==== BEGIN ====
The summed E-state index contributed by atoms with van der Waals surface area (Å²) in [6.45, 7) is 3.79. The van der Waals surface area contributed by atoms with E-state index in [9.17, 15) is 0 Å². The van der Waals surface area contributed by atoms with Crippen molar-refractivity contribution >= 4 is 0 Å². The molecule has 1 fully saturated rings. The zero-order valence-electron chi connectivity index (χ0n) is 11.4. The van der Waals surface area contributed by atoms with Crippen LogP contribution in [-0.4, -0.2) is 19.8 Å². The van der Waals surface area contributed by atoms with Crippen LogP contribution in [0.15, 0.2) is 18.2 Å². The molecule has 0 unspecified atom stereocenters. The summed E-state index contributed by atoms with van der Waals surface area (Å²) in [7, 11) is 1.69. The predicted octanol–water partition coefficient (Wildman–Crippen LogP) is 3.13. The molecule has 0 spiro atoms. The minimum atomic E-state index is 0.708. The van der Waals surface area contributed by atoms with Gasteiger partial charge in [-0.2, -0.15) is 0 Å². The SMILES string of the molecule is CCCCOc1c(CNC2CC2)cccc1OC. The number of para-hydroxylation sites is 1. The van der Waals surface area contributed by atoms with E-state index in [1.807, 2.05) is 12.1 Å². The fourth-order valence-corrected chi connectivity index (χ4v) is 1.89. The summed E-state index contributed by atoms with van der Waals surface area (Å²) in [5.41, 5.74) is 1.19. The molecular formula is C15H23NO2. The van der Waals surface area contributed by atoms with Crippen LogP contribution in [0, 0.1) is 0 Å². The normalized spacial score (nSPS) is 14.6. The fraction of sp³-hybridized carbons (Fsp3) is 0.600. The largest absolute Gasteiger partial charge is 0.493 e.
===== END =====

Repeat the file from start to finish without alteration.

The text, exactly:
The summed E-state index contributed by atoms with van der Waals surface area (Å²) in [6.45, 7) is 3.79. The van der Waals surface area contributed by atoms with E-state index in [9.17, 15) is 0 Å². The van der Waals surface area contributed by atoms with Crippen molar-refractivity contribution >= 4 is 0 Å². The molecule has 1 fully saturated rings. The zero-order valence-electron chi connectivity index (χ0n) is 11.4. The van der Waals surface area contributed by atoms with Crippen LogP contribution in [-0.4, -0.2) is 19.8 Å². The van der Waals surface area contributed by atoms with Crippen LogP contribution in [0.15, 0.2) is 18.2 Å². The molecule has 0 unspecified atom stereocenters. The summed E-state index contributed by atoms with van der Waals surface area (Å²) in [7, 11) is 1.69. The predicted octanol–water partition coefficient (Wildman–Crippen LogP) is 3.13. The molecule has 0 spiro atoms. The minimum atomic E-state index is 0.708. The van der Waals surface area contributed by atoms with Gasteiger partial charge in [-0.2, -0.15) is 0 Å². The SMILES string of the molecule is CCCCOc1c(CNC2CC2)cccc1OC. The number of para-hydroxylation sites is 1. The van der Waals surface area contributed by atoms with E-state index in [1.807, 2.05) is 12.1 Å². The fourth-order valence-corrected chi connectivity index (χ4v) is 1.89. The summed E-state index contributed by atoms with van der Waals surface area (Å²) in [5.41, 5.74) is 1.19. The molecular formula is C15H23NO2. The van der Waals surface area contributed by atoms with Crippen LogP contribution in [0, 0.1) is 0 Å². The normalized spacial score (nSPS) is 14.6. The fraction of sp³-hybridized carbons (Fsp3) is 0.600. The largest absolute Gasteiger partial charge is 0.493 e.